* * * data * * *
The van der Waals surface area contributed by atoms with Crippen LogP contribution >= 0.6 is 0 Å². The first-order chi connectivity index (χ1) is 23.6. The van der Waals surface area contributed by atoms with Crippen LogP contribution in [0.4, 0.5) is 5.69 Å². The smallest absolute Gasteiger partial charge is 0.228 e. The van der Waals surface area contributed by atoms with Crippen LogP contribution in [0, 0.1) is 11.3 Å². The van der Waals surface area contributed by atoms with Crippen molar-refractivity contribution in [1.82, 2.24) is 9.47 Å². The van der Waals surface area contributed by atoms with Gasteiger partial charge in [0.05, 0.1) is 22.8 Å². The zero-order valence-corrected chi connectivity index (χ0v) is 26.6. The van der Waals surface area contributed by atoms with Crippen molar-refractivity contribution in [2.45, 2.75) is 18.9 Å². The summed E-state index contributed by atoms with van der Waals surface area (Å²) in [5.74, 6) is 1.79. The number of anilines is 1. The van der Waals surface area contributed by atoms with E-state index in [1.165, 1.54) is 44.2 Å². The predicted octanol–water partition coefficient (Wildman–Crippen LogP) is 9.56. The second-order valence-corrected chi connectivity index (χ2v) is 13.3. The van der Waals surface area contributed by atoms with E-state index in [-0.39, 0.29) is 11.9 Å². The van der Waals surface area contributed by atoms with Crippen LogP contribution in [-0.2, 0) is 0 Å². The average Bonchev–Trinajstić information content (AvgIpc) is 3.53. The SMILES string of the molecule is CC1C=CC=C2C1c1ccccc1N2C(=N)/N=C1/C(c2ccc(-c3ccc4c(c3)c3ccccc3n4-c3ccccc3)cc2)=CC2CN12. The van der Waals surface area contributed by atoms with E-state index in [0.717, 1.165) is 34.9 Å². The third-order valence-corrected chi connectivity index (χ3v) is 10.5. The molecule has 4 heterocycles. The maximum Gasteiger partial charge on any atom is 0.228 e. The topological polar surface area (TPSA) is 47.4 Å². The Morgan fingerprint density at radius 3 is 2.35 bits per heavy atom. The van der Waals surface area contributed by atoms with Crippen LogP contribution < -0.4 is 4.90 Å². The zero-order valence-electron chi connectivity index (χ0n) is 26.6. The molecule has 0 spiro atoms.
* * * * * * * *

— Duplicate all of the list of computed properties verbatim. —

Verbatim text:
The van der Waals surface area contributed by atoms with Crippen LogP contribution >= 0.6 is 0 Å². The first-order chi connectivity index (χ1) is 23.6. The van der Waals surface area contributed by atoms with Crippen LogP contribution in [0.4, 0.5) is 5.69 Å². The smallest absolute Gasteiger partial charge is 0.228 e. The van der Waals surface area contributed by atoms with Crippen LogP contribution in [0, 0.1) is 11.3 Å². The van der Waals surface area contributed by atoms with Crippen molar-refractivity contribution in [1.82, 2.24) is 9.47 Å². The van der Waals surface area contributed by atoms with Gasteiger partial charge in [0.05, 0.1) is 22.8 Å². The zero-order valence-corrected chi connectivity index (χ0v) is 26.6. The van der Waals surface area contributed by atoms with Crippen molar-refractivity contribution in [2.45, 2.75) is 18.9 Å². The summed E-state index contributed by atoms with van der Waals surface area (Å²) in [5.74, 6) is 1.79. The number of anilines is 1. The van der Waals surface area contributed by atoms with E-state index in [1.165, 1.54) is 44.2 Å². The predicted octanol–water partition coefficient (Wildman–Crippen LogP) is 9.56. The second-order valence-corrected chi connectivity index (χ2v) is 13.3. The van der Waals surface area contributed by atoms with E-state index in [-0.39, 0.29) is 11.9 Å². The van der Waals surface area contributed by atoms with Crippen LogP contribution in [-0.2, 0) is 0 Å². The average Bonchev–Trinajstić information content (AvgIpc) is 3.53. The SMILES string of the molecule is CC1C=CC=C2C1c1ccccc1N2C(=N)/N=C1/C(c2ccc(-c3ccc4c(c3)c3ccccc3n4-c3ccccc3)cc2)=CC2CN12. The van der Waals surface area contributed by atoms with E-state index in [0.717, 1.165) is 34.9 Å². The third-order valence-corrected chi connectivity index (χ3v) is 10.5. The molecule has 4 heterocycles. The maximum Gasteiger partial charge on any atom is 0.228 e. The topological polar surface area (TPSA) is 47.4 Å². The Morgan fingerprint density at radius 3 is 2.35 bits per heavy atom. The van der Waals surface area contributed by atoms with Crippen LogP contribution < -0.4 is 4.90 Å². The zero-order valence-electron chi connectivity index (χ0n) is 26.6. The molecule has 0 spiro atoms.